Loveland has received national recognition for his achievements and research. He was elected into the ASE Mentor Hall of Fame and has been recognized by the Sigma Xi, the American Physical Society and others. He has also made a significant impact on nuclear chemistry education through The Living Textbook of Nuclear Chemistry, The Elements Beyond Uranium and as coauthor of Modern Nuclear Chemistry.

Loveland earned his bachelor’s degree from Massachusetts Institute of Technology where he discovered his passion for nuclear and radiochemistry and his Ph.D. from the University of Washington where he studied nuclear fission. He was a Postdoctoral Fellow at Argonne National Laboratory, the first science and engineering research national laboratory in the United States.

Click here to read the full list of 2015 AAAS Fellows.

We would like to invite you and your students to participate in a unique opportunity this winter term – The Oregon State University “Human Library.” A human library functions similarly to a regular library, however, the Books are real, human beings, who teach others about themselves and their experiences through interpersonal dialogue.  Experiencing a discussion with a human Book creates an opportunity for constructive interpersonal dialogue and learning between people who may normally not interact.  Human Books are those who are members of groups frequently confronted with prejudices and stereotypes, may have experienced or witnessed social exclusion or indifference at some time in their lives, or are those who have participated in unique life experiences.   The Human Library offers a comfortable environment for diverse people to meet, ask questions, and learn from each other. We would like to encourage students to participate. This could be an opportunity for a student to learn from someone on a topic related to your curriculum, fulfill a diversity requirement, demonstrate an ability to have a thoughtful intercultural dialogue, or earn extra credit for a class.

On February 9th and 10th, 2016, the Valley Library, University Ombuds Office and Graduate School, are co-hosting Human Library “reading” sessions, from 12:00pm-5:00pm on Tuesday, and 10:00am-3:00pm on Wednesday.  The event is titled “Don’t Judge a Book by Its Cover.”  Participants who wish to “check out” a Book can schedule a 45 minute discussion session with a specific Book or drop by the library for a 30 minute discussion with an “on call” Book.  Light refreshments will be available.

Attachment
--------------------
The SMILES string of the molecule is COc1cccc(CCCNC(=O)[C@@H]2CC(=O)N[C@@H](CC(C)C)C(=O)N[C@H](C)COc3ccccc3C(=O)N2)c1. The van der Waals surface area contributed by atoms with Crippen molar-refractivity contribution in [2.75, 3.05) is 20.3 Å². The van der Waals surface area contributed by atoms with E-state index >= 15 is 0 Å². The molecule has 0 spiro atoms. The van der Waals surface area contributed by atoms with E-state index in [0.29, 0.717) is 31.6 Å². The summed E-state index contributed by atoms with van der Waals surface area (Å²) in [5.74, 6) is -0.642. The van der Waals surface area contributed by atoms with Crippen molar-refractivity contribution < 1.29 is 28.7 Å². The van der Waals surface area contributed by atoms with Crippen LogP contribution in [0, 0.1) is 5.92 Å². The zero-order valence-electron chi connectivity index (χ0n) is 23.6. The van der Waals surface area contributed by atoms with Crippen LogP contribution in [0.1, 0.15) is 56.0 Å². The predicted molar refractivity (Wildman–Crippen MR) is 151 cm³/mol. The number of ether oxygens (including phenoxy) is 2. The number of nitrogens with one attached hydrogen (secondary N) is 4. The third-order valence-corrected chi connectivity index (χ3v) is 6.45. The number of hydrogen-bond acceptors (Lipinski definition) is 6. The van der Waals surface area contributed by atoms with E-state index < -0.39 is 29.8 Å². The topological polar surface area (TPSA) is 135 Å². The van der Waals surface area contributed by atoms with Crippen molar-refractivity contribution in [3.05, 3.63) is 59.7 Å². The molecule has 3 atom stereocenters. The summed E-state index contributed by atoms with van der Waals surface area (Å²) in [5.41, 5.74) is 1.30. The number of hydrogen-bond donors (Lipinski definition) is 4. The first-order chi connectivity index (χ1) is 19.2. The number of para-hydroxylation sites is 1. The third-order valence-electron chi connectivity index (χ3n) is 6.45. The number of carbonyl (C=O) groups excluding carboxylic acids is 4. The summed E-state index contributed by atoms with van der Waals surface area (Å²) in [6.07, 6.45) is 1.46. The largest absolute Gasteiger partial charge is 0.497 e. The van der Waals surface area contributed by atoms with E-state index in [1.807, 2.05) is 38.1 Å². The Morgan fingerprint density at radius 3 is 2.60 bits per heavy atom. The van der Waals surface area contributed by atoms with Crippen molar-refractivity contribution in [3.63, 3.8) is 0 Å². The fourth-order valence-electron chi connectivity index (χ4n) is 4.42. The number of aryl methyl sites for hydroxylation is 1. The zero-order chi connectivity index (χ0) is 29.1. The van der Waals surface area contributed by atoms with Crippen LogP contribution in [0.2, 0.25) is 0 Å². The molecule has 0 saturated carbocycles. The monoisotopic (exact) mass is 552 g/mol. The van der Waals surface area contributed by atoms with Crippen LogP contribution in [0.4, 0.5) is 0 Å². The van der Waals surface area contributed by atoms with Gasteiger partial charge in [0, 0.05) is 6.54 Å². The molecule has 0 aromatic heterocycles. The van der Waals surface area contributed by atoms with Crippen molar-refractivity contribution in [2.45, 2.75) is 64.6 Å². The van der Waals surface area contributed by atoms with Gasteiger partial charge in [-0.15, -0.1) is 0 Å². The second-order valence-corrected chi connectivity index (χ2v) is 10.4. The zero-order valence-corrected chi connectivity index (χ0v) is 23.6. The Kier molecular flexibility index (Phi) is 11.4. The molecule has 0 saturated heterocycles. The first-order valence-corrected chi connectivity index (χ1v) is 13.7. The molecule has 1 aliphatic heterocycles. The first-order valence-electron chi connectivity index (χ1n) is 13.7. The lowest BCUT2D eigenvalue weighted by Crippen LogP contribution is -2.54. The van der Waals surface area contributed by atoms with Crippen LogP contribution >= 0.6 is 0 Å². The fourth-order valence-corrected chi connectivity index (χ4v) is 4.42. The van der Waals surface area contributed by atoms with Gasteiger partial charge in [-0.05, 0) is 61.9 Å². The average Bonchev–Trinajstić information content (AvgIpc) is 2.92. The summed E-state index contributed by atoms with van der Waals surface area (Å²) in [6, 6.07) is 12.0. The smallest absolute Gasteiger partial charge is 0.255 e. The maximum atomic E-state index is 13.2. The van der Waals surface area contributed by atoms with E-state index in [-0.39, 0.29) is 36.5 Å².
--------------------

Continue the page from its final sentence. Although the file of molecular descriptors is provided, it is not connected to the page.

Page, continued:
We look forward to working with you as part of this year’s inaugural event! If you have questions regarding how the Human Library might fit into your curriculum, or any general questions about the event, please contact the University Ombuds Office at 737-4537. University-wide announcements regarding the event will begin in January 2016.

Sue Theiss, University Ombuds Office & Brenda McComb, Dean of the Graduate School

Check out the OSU Libraries’ free Graduate Student & Faculty Winter Break Workshops.   Registration is encouraged, but not required. For complete session descriptions, visit:  Can’t make it to a session?  Some of the sessions have handouts or online tutorials:

Intro to Zotero: A Web-Based Way to Manage Your Citations
Monday, December 14, 9:00  – 10:00 a.m., Autzen Classroom

Intermediate/Advanced Zotero
Monday, December 14, 10:00 – 11:00 a.m., Autzen Classroom

Intro to Qualtrics – Making Great Surveys
Monday, December 14, 1:30 – 3:00 p.m., Autzen Classroom

Advanced Qualtrics
Monday, December 14, 3:00 – 5:00 p.m., Autzen Classroom

Basic EndNote Workshop
Tuesday, December 15, 9:00 a.m. – 10:30 a.m., Autzen Classroom

Intermediate/Advanced EndNote
Tuesday, December 15, 10:30 a.m. – 11:30 a.m., Autzen Classroom

Intro to Data Management Workshop
Tuesday, December 15, 1:00 – 2:30 p.m., Autzen Classroom

Questions?  Ask Hannah Rempel,

The Research Office Incentive Programs is accepting applications for FRT Spring 2016 release. The program provides limited funding for individuals developing external grant proposals or who wish to further their scholarly activities. Program description and application: Information: Debbie Delmore, Deadline: Dec. 14.

To the OSU Community:

I write to invite you to consider submitting a proposal for an OSU Women’s Giving Circle grant.  Founded in the spring of 2003 by a group of OSU alumnae and friends, the Women’s Giving Circle has awarded more than $700,000 in grants to enhance the undergraduate student education and experience at OSU. Last year, the Women’s Giving Circle awarded more than $80,000 to thirteen OSU programs.

To apply for a grant please visit

Please note all proposals are due by Friday, January 15, 2016.  Grants will be awarded in May 2016.

Sabah Randhawa
Provost and Executive Vice President